3

Using DSum is taking an astronomical amount of time to calculate my needed numbers. It seems to take roughly 0.1 seconds per row on my query, which has 4300 rows. This means that every time I refresh my DB, it takes about 8 minutes...

I'm neck deep in queries here, but if you follow along, it should be fully coherent. That said, if you know how to get from A to B with the two tables and my desired output, please feel free to help me out. I have a working method below, but like I said it just takes way too long.

I start with the two below tables. What I want to do is subtract my on-hand QTY from my required QTY, and roll forward any continued excess to the next date. However, I do not want to roll-forward my required QTY.

On Hand

Product  |  QTY
   A     |  125

Required (in this example, I need 50 per month)

Product  |  QTY Req  |  Date Req
   A     |     50    |   1-1-18
   A     |     50    |   2-1-18
   A     |     50    |   3-1-18
   A     |     50    |   4-1-18
   A     |     50    |   5-1-18
   A     |     50    |   6-1-18

And, this is my desired output: (in this example, I exhaust my on hand QTY over 3 months, and still need up to 50 a month after that.

Product  |  Build QTY |  Date Req
   A     |      0     |   1-1-18
   A     |      0     |   2-1-18
   A     |      25    |   3-1-18
   A     |      50    |   4-1-18
   A     |      50    |   5-1-18
   A     |      50    |   6-1-18


Step 1:

Assign a false date to my on-hand QTY (manually set to be before any required dates). This is so we can make a union query to consolidate all supply/demand QTYs.

On Hand Summary (new query)

SELECT
  DateValue("12/1/2017") AS [Date],
  [On Hand].[Product],
  [On Hand].[QTY];

Step 2:

Make a Union Query so we can get all date↔product combos.

uQuery (new query)

SELECT 
  [On Hand Summary].[Date] AS [Date],
  [On Hand Summary].[Product] AS [Product]
  FROM [On Hand Summary]
UNION SELECT 
  [Required].[Date Req] AS [Date],
  [Required].[Product] AS [Product]
  FROM [Required];

Step 3:

Consolidate QTY by product & date. Here I multiply on-hand QTY by -1 so that we can prep the amount to be rolled-forward.

I also wrap my QTYs in Iif(IsNull()) so that I can replace null values with 0.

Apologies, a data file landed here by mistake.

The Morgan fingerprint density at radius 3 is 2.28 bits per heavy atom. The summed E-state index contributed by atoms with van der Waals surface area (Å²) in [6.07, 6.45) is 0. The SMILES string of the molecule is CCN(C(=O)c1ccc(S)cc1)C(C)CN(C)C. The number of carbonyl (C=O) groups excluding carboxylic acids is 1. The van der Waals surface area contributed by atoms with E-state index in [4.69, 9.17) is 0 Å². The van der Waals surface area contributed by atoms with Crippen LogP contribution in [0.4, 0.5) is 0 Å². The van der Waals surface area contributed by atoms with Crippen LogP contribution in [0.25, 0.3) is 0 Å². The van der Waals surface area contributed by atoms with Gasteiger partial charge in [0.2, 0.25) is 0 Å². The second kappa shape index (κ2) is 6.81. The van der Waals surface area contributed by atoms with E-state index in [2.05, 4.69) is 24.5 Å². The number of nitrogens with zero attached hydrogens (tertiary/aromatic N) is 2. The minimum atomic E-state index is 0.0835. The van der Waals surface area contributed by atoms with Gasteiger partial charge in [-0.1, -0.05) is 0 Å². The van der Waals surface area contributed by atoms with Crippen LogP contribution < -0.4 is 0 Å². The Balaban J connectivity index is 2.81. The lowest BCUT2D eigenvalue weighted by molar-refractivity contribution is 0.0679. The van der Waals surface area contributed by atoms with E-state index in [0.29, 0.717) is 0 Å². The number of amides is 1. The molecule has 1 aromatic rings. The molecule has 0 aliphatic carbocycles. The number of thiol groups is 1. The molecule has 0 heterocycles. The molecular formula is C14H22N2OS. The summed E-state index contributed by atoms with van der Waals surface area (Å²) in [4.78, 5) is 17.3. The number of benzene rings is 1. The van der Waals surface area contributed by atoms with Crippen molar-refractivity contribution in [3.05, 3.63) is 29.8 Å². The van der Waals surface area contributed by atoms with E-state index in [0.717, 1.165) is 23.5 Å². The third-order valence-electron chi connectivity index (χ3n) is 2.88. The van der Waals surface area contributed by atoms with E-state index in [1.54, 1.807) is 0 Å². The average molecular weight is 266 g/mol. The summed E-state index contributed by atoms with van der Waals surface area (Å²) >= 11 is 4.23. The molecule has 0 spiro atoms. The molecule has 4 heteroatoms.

Data Consolidation 1 (new query)

SELECT
  [uQuery].Date,
  [uQuery].Product,
  IIf(IsNull(-1*[On Hand Summary]![QTY]),0,-1*[OH Summary]![QTY]) AS [OH QTY],
  IIf(IsNull([Required]![QTY Req]),0,[Required]![QTY Req]) AS [Req QTY],
  [OH QTY]+[Req QTY] AS [Combined QTY]
FROM ([uQuery] 
  LEFT JOIN [On Hand Summary] ON 
    ([uQuery].Product = [On Hand Summary].Product) AND 
    ([uQuery].Date = [On Hand Summary].Date)) 
  LEFT JOIN Forecast ON 
    ([uQuery].Product = Required.Product) AND 
    ([uQuery].Date = Required.[Date Req]);

Step 4 (adding DSum, which takes too long):

On this query, I pull in Product, Date, and Combined QTY from the first Data Consolidation query, and add a Roll QTY column.

Data Consolidation 2 (new query)

Product  |   Date  |  Combined QTY  |  Roll QTY  
   A     | 12-1-17 |      -125      |    -125    
   A     |  1-1-18 |       50       |    -75     
   A     |  2-1-18 |       50       |    -25     
   A     |  3-1-18 |       50       |     25     
   A     |  4-1-18 |       50       |     75     
   A     |  5-1-18 |       50       |     125    
   A     |  6-1-18 |       50       |     175    

For the Roll QTY, I use this expression:

Roll QTY: DSum("[QTY]","Data Consolidation 2","[Data Consolidation 1]![Product] = '" & [Product] & "' And [Data Consolidation 1]![Date] <= #" & [Date] & "#")

Now, this gives me what I need, but like I said it takes roughly 0.1 seconds per row. Across 4300 rows (only to get bigger), that's an unacceptable amount of time for calculations.

Step 5 (unimplemented)

I don't need help with this part; I know what I need to do. But I just wanted to include this if you want to know how I will get to my desired output.

I plan on creating one last query that calculated the following

Minimum([Combined QTY], Maximum([Roll QTY],0))

These are traditional max and min functions, which I understand I'll need to implement a VB module.



EDIT:

I reformatted some of my DB, but I think I made it simpler. I managed to make just one input table, where "on hand" quantity is represented as a negative value.

Product  |  QTY Req  |  Date Req